Yesterday we set a record-high temperature: 34°C at O'Hare. Even with the lake-side cooling we had downtown, it still sucked. Today, however, a cold front is slowly marching across the prairie and the temperature is forecast to fall to 13°C overnight.
Good timing. The September equinox is tomorrow night. So even though meteorological autumn began on the 1st, it's nice that astronomical autumn will begin right on time.
My strategy of sleeping until noon (i.e., 6am Chicago time) to avoid shifting my body clock didn't exactly work this trip. That's because, unfortunately, my hotel's air conditioning is being replaced. Fortunately I'm here now, when it's 23°C, not a month ago when it was 34°C. And fortunately, my windows open. That means I had the windows wide open last night, which, unfortunately, meant the sun poured in starting around 6am. Fortunately, I have this view:
And the hotel left a couple of big fans in the room, fortunately.
Then, unfortunately, this terribly disappointing thing is also going on right now:
That's The Blackbird, my second-favorite pub in London, undergoing a gut rehab, apparently. It closed mid-July and won't open again until mid-October, according to my hotel's staff.
But fortunately, the Prince of Teck is just down the road a bit, and they have a pretty good Full English breakfast:
Now, having only gotten four hours of sleep last night, I'm going to have a kip. Because fortunately, I have absolutely nothing scheduled for today.
Yesterday, the Cubs and Mets played to a 1-1 draw at Wrigley when the game got suspended in the 10th due to torrential rain. (They resume in about 20 minutes.) My department bought us rooftop tickets, so we got to see most of the game between the waves of thunderstorms that preceded and interrupted it:
I got supremely lucky: the first wave of thunderstorms hit just as I was getting on the bus to go to the park, finished its deluge just as I got off the bus, and the second wave hit while I was on the bus going back home. So I caught the tail end of the second wave, but only a few drops between the bus and my house.
I'll update this post with the final score whenever they have one.
Update: The Cubs won, 2-1 in the 11th.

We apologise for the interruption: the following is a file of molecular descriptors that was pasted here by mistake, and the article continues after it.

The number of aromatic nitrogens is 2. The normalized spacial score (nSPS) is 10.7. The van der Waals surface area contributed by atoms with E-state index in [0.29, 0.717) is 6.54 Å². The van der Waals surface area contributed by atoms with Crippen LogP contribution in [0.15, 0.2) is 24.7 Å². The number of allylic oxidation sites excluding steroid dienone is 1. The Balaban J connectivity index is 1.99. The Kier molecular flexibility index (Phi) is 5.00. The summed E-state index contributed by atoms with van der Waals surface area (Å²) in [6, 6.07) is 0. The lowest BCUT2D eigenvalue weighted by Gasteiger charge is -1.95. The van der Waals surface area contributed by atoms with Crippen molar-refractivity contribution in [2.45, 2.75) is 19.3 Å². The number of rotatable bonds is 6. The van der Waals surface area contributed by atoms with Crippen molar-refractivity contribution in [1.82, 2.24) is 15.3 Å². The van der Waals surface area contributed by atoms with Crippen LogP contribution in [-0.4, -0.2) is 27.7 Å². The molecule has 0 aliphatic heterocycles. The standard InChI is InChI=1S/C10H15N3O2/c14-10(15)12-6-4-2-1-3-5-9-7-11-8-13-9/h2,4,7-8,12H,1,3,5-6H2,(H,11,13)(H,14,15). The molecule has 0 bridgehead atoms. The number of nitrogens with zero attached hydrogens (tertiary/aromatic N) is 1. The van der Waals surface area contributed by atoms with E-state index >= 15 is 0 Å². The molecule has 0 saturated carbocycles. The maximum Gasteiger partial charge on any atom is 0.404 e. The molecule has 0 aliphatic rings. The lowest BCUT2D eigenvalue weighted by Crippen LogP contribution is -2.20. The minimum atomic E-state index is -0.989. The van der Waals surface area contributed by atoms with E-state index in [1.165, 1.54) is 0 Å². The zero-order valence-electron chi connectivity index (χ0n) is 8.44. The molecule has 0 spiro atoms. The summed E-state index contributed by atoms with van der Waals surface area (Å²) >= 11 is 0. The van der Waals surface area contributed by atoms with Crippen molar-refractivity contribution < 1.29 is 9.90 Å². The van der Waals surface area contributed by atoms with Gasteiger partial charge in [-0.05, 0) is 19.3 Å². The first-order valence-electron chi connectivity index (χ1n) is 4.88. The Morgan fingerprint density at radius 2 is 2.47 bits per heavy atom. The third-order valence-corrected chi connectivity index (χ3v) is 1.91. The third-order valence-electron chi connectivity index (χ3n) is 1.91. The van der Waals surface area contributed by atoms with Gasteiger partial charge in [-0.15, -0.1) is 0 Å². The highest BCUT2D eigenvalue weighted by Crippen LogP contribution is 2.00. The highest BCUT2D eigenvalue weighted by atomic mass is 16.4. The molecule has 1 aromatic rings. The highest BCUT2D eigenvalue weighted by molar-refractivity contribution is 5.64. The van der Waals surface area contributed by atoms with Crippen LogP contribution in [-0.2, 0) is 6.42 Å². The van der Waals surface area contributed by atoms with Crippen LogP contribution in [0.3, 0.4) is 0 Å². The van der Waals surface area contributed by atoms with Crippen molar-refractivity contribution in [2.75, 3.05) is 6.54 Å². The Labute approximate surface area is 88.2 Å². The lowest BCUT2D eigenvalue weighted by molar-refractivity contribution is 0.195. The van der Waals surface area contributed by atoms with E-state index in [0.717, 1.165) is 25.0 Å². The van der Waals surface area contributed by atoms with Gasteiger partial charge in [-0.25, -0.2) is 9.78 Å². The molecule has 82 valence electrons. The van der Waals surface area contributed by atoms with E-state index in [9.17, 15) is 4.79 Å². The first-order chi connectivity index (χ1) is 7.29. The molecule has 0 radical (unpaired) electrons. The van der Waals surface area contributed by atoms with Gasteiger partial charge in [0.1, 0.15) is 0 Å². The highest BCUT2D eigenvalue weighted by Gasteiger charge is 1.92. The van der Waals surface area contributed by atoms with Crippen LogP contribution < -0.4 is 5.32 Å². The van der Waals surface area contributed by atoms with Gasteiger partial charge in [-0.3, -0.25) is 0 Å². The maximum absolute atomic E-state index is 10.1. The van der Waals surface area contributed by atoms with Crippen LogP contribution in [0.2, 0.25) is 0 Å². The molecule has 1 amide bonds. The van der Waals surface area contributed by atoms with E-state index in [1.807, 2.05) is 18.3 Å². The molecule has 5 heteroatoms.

It's official: until noon today, I hadn't left the state of Illinois for 215 days, 20 hours, and 15 minutes. Then I crossed into Wisconsin and stayed about a hundred meters over the border for a few hours. The previous record was 214 days and change, set when I was, oh, 11.
Today is also the 30th anniversary of the day I arrived at university. Tomorrow, I'll have art, unless I lose my nerve.
Also, it was really, really warm today. But that wasn't a record, just a bad day to spend outside.
The weather today inclined me to spend a lot of time outside in my neighborhood, except for the part that I had to spend inside working on the new Apollo Chorus website. (We're launching this week!)
Regular posting will probably resume tomorrow.
The New York City subway, with its passive air exchange system and tunnels too small for active ventilation or air conditioning, have gotten excessively hot this summer:
On Thursday, temperatures inside at least one of the busiest stations reached 40°C—nearly 11°C warmer than the high in Central Park.
The Regional Plan Association, an urban planning think tank for the greater metropolitan area, took a thermometer around the system’s 16 busiest stations, plus a few more for good measure, and shared the data with CityLab. A platform at Union Square Station had the 40°C reading at 1 p.m., which was the hottest they found, although Brooklyn Bridge-City Hall and Columbus Circle weren’t far off at 39°C and 38½°C, at around 10 and 11 a.m., respectively. Twelve out of the 16 busiest stops boiled at or over the 32°C mark in the late morning and early afternoon.
One might think that subway stations would offer crisp respite to sweaty New Yorkers, being underground and all. But you’d be wrong. Heat doesn’t only “rise”—it just diffuses to cooler areas, which can include below-ground spaces. Plus, only a few of the city’s 472 stations are equipped with air conditioning; most rely on a passive ventilation system better known for their Marilyn Monroe moments above ground. This system was built in the days before AC, and the MTA says it’s not possible to squeeze the station-cooling machinery that other metro systems have inside New York’s narrow tunnels. Meanwhile, the units that cool passengers inside cars actually shed heat into the stations as trains pass through.
That onboard air-conditioning can fail, too. The MTA has also seen a rising number of complaints about overheated cars in recent years. In today’s issue of Signal Problems, his indispensable newsletter focused on subway accountability, the journalist Aaron Gordon reports that “about two percent of all subway cars in service on any given day might not have working A/C,” according to the MTA. That means at least 100 cars are roasting passengers on any given day this summer.
This problem also bedevils the London Underground.
Meanwhile, here in Chicago, we're having our 73rd day this year above 27°C, just 10 short of the record. Given the normal number of temperatures that warm between now and October, I think we'll probably set a new one.
And the sunlight here looks eerily orange and hazy today, because of climate change-driven wildfires out west.
Welcome to the future.